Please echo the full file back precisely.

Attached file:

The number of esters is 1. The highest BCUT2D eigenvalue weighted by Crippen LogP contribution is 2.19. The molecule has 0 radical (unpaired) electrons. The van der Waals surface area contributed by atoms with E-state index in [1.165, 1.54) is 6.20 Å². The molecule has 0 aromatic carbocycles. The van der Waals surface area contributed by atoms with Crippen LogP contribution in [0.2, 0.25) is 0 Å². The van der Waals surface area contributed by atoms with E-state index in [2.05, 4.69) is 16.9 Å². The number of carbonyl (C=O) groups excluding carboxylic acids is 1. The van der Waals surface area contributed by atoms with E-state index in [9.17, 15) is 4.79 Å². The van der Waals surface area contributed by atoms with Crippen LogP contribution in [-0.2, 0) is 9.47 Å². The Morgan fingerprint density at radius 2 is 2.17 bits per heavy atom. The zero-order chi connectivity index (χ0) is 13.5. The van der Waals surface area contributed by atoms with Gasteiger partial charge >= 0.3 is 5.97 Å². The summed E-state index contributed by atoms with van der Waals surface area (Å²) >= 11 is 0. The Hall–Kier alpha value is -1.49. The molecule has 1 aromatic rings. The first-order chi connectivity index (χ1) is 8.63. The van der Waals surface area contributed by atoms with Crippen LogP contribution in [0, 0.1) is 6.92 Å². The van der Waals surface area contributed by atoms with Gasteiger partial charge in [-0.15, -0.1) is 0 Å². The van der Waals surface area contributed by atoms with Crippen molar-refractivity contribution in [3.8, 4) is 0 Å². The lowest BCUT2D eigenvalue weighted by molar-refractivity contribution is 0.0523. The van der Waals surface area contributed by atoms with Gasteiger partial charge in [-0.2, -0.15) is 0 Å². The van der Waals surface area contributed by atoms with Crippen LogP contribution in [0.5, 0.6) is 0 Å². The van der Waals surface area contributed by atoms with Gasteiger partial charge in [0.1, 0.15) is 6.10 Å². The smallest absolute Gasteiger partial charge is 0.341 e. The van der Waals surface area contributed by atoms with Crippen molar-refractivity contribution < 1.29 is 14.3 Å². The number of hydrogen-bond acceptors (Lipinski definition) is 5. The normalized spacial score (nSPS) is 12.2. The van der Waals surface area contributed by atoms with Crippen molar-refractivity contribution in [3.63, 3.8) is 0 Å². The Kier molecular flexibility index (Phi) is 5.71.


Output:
The number of esters is 1. The highest BCUT2D eigenvalue weighted by Crippen LogP contribution is 2.19. The molecule has 0 radical (unpaired) electrons. The van der Waals surface area contributed by atoms with E-state index in [1.165, 1.54) is 6.20 Å². The molecule has 0 aromatic carbocycles. The van der Waals surface area contributed by atoms with Crippen LogP contribution in [0.2, 0.25) is 0 Å². The van der Waals surface area contributed by atoms with E-state index in [2.05, 4.69) is 16.9 Å². The number of carbonyl (C=O) groups excluding carboxylic acids is 1. The van der Waals surface area contributed by atoms with E-state index in [9.17, 15) is 4.79 Å². The van der Waals surface area contributed by atoms with Crippen LogP contribution in [-0.2, 0) is 9.47 Å². The Morgan fingerprint density at radius 2 is 2.17 bits per heavy atom. The zero-order chi connectivity index (χ0) is 13.5. The van der Waals surface area contributed by atoms with Gasteiger partial charge >= 0.3 is 5.97 Å². The summed E-state index contributed by atoms with van der Waals surface area (Å²) >= 11 is 0. The Hall–Kier alpha value is -1.49. The molecule has 1 aromatic rings. The first-order chi connectivity index (χ1) is 8.63. The van der Waals surface area contributed by atoms with Crippen LogP contribution in [0, 0.1) is 6.92 Å². The van der Waals surface area contributed by atoms with Gasteiger partial charge in [-0.15, -0.1) is 0 Å². The van der Waals surface area contributed by atoms with Crippen molar-refractivity contribution in [3.8, 4) is 0 Å². The lowest BCUT2D eigenvalue weighted by molar-refractivity contribution is 0.0523. The van der Waals surface area contributed by atoms with Gasteiger partial charge in [-0.2, -0.15) is 0 Å². The van der Waals surface area contributed by atoms with Crippen LogP contribution in [0.5, 0.6) is 0 Å². The van der Waals surface area contributed by atoms with Gasteiger partial charge in [0.1, 0.15) is 6.10 Å². The smallest absolute Gasteiger partial charge is 0.341 e. The van der Waals surface area contributed by atoms with Crippen molar-refractivity contribution < 1.29 is 14.3 Å². The number of hydrogen-bond acceptors (Lipinski definition) is 5. The normalized spacial score (nSPS) is 12.2. The van der Waals surface area contributed by atoms with Crippen molar-refractivity contribution in [3.63, 3.8) is 0 Å². The Kier molecular flexibility index (Phi) is 5.71.